The $1300 question
The common argument against all Chromebooks is that other laptops--whether they run Windows, Mac OS X, or Linux--can do more. But "more" isn't the same as "better," and the truth is that the vast majority of laptops don't provide a better Web browsing experience than the Chromebook Pixel. You may laugh at that statement, but a Web browser can be pretty useful. You just need to eschew Word, iTunes, and Photoshop, and embrace Google Docs, Google Play music, and Pixlr instead.
The Chromebook Pixel doesn't make a strong enough argument to sway me away from the MacBook Pro with Retina display, which, lest we all forget, can run both Mac OS and Windows. The price gap isn't big enough, the battery life is worse, and the benefits of the touchscreen are minimal. Indeed, as much as I've enjoyed using the Pixel, I won't be buying one. The niceties are there, but the value proposition isn't, not quite.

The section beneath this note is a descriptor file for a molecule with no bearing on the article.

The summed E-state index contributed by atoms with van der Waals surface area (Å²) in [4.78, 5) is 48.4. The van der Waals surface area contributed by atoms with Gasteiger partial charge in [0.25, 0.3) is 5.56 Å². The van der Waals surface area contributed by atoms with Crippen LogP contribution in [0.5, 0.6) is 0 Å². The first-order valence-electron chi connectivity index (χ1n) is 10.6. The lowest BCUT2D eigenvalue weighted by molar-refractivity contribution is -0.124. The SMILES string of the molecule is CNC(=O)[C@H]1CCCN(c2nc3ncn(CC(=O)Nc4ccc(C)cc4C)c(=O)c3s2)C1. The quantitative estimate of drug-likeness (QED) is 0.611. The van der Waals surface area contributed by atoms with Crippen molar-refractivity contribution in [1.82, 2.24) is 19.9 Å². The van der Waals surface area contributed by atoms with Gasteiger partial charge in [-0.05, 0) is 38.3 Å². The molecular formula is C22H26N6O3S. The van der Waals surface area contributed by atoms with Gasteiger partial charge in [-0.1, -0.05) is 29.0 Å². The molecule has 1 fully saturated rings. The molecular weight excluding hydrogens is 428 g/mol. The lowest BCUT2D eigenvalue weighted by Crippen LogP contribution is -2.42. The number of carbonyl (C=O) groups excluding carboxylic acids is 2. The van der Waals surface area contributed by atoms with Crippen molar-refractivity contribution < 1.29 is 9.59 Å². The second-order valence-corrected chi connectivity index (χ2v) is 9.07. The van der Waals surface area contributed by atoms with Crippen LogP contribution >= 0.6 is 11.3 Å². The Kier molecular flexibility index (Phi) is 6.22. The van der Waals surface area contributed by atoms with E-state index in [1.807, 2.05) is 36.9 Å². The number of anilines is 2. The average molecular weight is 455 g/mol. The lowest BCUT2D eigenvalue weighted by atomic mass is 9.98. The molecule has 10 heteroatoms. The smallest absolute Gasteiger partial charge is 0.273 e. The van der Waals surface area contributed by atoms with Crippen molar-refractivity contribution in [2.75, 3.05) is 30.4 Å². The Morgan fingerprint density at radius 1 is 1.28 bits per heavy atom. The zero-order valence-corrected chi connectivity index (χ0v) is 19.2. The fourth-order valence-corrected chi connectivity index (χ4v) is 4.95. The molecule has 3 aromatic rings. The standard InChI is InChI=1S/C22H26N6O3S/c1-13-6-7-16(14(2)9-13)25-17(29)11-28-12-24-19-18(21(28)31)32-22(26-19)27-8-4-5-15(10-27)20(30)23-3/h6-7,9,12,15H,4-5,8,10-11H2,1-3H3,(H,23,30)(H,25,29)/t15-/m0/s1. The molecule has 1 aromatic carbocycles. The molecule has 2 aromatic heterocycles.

I will, however, be eager to see how Google advances the luxury Chromebook concept. Crazy as it seems, it just might work.
Sign up for Computerworld eNewsletters.